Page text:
3 Questions to Motivate Your Team in the New Year

by Jon Ogden
, 7 min read
questions to motivate your team

By Jon Ogden | Senior Manager of Content Marketing at Workfront

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“If you lead any type of work,” Workfront CEO Alex Shootman writes in his book Done Right, “you’re accountable to motivate others to do that work well.”

To help readers know how to motivate others, Alex outlines three essential questions. He writes, “If you and your team members aren’t able to answer these questions well, you haven't yet created an environment where people see that their work matters. It is up to you, as the leader, to get these questions answered in such a way that people are intrinsically motivated.”

So, can you and each person on your team successfully answer these three questions?

1. Do you know your role?

On the face of it, answering this question seems easy. Just rattle off your job title, and bingo. But your role is more than your title. It’s about tying your individual strengths to the needs of the company so you can best contribute to its success. 

This means that you and each person on your team must know your strengths and collectively inspire each other to use those strengths to achieve the mission of your company.

One example of a company that does this well is Ray Dalio’s hedge fund, Bridgewater. To make sure everyone’s strengths are visible across the organization Dalio created an app that shows the strengths of each team member alongside feedback from other employees. No one is immune from this feedback — not even executives, who are rated by all employees (even those fresh out of college).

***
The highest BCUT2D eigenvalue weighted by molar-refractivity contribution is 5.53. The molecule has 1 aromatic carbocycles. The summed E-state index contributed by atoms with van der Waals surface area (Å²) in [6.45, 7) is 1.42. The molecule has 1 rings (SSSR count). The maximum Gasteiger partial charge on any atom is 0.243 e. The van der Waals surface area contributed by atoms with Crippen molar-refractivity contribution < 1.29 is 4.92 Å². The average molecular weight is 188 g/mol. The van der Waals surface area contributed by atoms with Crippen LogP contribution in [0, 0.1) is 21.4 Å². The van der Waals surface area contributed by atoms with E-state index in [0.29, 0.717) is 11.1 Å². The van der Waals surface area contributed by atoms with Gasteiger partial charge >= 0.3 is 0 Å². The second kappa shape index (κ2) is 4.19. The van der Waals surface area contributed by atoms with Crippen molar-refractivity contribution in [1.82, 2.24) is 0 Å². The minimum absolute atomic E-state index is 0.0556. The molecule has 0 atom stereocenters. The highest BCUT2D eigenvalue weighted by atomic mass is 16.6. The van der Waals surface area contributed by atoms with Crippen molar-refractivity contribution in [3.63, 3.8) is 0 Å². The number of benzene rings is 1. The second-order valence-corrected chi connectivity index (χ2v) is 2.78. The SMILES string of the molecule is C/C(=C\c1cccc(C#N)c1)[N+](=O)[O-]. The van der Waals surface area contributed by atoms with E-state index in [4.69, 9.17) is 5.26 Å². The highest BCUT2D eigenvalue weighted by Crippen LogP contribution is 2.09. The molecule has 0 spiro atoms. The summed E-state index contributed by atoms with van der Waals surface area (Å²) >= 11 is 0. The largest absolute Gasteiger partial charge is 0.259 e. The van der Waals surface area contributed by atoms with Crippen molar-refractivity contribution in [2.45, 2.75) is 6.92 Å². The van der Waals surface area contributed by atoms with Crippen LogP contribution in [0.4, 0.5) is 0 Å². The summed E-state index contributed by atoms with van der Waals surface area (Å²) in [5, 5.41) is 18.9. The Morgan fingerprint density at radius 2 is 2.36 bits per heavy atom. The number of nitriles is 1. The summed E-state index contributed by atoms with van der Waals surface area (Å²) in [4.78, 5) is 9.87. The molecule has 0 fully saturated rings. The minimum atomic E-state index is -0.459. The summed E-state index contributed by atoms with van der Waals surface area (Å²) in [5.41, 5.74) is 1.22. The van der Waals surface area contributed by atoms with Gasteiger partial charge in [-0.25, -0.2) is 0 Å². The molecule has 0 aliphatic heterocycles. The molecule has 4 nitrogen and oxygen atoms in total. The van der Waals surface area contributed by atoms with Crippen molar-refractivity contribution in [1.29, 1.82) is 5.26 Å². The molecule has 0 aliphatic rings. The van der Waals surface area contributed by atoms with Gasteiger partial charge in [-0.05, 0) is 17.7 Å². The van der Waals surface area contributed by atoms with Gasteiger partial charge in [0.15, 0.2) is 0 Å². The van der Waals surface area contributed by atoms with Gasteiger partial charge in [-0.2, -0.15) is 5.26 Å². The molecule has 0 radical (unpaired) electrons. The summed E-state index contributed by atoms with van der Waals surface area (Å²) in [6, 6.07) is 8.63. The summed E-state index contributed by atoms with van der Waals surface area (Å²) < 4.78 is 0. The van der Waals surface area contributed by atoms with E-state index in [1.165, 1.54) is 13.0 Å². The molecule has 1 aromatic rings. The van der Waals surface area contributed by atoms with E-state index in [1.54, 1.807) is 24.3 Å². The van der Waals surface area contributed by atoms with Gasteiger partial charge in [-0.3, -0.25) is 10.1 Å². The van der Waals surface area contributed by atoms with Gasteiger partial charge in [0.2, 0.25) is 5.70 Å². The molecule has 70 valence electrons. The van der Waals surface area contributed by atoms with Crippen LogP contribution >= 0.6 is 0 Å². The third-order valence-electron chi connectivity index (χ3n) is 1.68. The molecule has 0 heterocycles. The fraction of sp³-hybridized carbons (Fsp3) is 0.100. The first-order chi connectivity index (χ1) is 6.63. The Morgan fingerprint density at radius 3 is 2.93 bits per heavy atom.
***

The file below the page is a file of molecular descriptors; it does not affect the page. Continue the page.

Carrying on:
What’s so compelling and provocative about Dalio’s approach is that every aspect of the process is transparent. Anyone can sign in and see anyone else’s strengths as viewed by themselves and by others. This visibility may seem unnerving (and it likely is!), but as Dalio writes about in his book Principles, his goal at Bridgewater is to promote a culture of complete honesty instead of passive aggressive “niceness.”

This direct and transparent approach is critical to the success of Bridgewater. Dalio says, "My objective has been to have meaningful work and meaningful relationships with the people I work with, and I've learned that I couldn't have that unless I had that radical transparency and that algorithmic decision-making.”

Another example of honing strengths comes from Soar, a company created by Paul Allen, who founded Ancestry.com and works as an evangelist for StrengthsFinder. Soar connects teams and individuals around the globe with personal coaches who guide people to fully use their strengths. The aim of the company is to help clients see how they can successfully make unique contributions wherever they work.